Indian PM Narendra Modi’s visit to Ireland on Wednesday after 60 years has surprised many of international relations experts if not all of them. There can be two reasons for this visit- firstly, improving trade relations and appealing to Indian diaspora for investment, and secondly, getting support for its permanent membership for United Nations Security Council.
What is common between India and Ireland?
India and Ireland both fought for their freedom from same colonial power Britain. It is said that independence leaders such as Jawaharlal Nehru and Éamon de Valera were in touch with each other. The strongest tie between the two countries during independence movement was the link of Annie Besant, an Irish and firm supporter of Indian self-rule. She made similar demands of Home Rule in Ireland based on Indian model. Catholic Christian institutions provided another link of close tie during independence period. Lord Salisbury (3 times British Prime Minister from 1885 to 1895) once said “Ireland must be kept like India by persuasion if not by force”.
The rationale behind the visit
According to government officials, the present visit will bolster the economic ties between the two countries, and India’s flagship programs especially Digital India and Skill India can be another point of cooperation. India can also be benefited from the Irish expertise in food processing, information technology and smart agriculture.
Irish PM Enda Kenny after meeting his Indian counterpart confirmed that Ireland will support India’s bid for permanent membership for UNSC. UN should recognize the geopolitical realities of massive countries like India, he further added. Modi has clear agenda of projecting India as the main contender of UNSC by getting maximum support and by fostering strong relations with all the countries. Powerful countries like Russia and the US which has so far provided only oral support for India’s bid, it becomes imperative for India to pursue not only bigger countries for its interest but also it should forge mutual beneficial relations with smaller countries like Ireland. In this regard, this is a required step and it seems Indian PM knows it very well.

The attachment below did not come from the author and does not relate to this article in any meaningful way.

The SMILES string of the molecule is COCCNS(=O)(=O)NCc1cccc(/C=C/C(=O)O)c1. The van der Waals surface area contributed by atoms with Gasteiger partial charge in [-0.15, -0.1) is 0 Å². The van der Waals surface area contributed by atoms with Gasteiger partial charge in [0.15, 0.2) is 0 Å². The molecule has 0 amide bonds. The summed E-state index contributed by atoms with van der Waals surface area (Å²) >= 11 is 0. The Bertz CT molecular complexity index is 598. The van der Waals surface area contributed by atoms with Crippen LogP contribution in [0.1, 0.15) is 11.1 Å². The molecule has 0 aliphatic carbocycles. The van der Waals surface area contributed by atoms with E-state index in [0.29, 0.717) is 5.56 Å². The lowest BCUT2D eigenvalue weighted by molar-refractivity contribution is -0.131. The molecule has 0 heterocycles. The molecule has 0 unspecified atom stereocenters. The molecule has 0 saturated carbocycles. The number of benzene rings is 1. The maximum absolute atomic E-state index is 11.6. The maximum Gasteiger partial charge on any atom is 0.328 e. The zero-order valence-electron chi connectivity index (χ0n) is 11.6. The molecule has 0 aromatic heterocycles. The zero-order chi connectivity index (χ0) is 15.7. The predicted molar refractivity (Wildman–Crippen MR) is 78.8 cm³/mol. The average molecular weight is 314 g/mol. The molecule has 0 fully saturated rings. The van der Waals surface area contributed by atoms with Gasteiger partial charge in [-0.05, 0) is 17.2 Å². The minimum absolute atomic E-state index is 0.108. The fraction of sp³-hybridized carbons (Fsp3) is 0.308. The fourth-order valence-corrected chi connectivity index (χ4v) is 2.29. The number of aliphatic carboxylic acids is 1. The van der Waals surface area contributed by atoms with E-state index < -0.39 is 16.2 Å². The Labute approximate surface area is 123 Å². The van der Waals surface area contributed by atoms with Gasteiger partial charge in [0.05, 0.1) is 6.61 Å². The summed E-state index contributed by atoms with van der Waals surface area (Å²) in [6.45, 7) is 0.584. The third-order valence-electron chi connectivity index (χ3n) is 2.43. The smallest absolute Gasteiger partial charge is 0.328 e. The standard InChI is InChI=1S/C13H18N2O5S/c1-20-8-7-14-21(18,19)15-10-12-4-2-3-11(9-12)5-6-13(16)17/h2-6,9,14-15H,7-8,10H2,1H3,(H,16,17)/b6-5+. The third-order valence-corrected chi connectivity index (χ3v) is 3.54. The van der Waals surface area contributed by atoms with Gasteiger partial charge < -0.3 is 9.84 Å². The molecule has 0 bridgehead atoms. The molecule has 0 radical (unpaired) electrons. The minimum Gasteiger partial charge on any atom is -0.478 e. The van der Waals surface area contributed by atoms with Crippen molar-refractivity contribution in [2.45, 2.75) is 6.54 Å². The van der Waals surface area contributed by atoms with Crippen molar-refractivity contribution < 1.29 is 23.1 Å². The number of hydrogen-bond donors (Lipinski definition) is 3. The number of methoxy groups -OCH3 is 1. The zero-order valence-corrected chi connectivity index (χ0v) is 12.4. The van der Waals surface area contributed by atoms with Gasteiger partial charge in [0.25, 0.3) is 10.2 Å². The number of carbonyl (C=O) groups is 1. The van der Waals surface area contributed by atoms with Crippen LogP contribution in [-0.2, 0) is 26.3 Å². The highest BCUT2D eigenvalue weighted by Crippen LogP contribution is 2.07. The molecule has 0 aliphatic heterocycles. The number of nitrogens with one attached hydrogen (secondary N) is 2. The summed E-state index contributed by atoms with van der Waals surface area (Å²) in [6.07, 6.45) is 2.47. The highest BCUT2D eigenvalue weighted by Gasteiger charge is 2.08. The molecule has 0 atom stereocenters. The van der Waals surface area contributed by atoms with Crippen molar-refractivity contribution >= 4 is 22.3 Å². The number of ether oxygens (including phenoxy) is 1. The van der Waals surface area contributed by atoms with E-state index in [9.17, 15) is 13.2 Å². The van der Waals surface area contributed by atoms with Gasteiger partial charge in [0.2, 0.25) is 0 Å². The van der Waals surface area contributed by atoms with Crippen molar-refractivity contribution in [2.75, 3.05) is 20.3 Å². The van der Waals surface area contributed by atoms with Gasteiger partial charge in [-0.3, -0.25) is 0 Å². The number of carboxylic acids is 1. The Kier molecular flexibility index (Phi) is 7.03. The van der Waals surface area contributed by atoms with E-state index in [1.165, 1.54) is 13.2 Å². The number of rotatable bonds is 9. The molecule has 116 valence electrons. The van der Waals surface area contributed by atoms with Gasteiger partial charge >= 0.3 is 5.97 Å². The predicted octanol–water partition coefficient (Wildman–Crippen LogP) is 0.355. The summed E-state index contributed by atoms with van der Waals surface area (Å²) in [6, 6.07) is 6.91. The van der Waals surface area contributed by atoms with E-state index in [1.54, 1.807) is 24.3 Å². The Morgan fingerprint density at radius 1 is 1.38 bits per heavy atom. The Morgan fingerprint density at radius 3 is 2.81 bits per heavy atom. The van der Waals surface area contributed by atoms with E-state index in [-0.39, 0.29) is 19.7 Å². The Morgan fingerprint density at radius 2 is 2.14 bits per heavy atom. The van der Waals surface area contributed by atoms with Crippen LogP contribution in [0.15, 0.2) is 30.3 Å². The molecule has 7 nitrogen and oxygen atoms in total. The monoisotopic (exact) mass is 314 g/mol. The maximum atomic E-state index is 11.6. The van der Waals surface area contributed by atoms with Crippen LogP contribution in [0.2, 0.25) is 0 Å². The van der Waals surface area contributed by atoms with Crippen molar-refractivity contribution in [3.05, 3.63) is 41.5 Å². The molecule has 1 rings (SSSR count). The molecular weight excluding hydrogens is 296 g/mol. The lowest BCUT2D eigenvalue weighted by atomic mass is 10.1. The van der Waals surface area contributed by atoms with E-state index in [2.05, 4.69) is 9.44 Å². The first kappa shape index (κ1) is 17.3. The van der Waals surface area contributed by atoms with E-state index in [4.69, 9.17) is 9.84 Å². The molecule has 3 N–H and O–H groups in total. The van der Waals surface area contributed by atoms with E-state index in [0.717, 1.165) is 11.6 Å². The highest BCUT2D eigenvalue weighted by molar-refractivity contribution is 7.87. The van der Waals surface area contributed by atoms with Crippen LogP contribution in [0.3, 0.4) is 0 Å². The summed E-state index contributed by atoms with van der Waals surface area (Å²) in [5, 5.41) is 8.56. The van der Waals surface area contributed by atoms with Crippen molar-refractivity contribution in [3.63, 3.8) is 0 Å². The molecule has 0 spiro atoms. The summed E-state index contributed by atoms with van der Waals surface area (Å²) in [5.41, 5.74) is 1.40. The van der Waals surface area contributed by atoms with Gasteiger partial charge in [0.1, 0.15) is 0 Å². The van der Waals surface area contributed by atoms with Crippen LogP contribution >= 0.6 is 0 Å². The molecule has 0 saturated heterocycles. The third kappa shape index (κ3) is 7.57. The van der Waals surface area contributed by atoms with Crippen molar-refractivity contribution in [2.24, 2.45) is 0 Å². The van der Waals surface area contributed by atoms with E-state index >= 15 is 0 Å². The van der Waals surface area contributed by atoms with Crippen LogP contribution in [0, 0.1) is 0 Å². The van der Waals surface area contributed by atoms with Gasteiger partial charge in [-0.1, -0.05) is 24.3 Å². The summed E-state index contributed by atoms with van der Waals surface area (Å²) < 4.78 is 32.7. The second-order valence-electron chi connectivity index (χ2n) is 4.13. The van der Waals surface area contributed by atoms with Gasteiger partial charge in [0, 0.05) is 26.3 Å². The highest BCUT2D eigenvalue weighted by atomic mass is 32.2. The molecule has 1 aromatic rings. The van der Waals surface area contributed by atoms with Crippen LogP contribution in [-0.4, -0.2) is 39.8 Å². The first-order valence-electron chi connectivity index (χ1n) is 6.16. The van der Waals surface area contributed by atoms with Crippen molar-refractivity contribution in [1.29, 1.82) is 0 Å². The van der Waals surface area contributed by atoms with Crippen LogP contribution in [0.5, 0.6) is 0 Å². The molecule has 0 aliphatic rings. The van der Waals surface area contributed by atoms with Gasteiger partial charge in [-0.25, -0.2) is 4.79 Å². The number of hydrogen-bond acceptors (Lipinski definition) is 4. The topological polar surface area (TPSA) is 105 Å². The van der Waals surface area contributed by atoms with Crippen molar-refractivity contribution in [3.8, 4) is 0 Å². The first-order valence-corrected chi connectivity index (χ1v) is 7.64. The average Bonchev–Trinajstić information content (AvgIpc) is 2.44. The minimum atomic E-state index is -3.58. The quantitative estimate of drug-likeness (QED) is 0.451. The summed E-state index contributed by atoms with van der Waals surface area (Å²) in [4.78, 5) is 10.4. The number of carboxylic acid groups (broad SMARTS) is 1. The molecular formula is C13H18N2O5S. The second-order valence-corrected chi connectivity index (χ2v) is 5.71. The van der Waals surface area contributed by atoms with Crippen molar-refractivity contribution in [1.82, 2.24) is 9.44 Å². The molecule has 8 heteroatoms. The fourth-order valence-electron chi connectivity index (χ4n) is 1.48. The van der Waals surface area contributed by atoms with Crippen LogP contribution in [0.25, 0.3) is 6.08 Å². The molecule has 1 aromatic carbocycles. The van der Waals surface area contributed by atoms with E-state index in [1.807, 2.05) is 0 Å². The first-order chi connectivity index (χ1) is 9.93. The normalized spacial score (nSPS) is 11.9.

Both leaders discussed on a wide range of technological cooperation. Irish expertise and knowledge can be utilized in PM’s various new initiatives and thrust areas like the cleaning of Ganges, Irish companies working in the hygiene water technology are well known around the world. The growing Indian diaspora which are well integrated in Irish society will be another attractive area for Indian PM to pitch his development policies and for attracting investments.
|Nachiket Nishant loves to write on issues related to politics and international affairs. He has done his masters in international relations. Currently, he is a lead policy researcher at The Indian Iris.|
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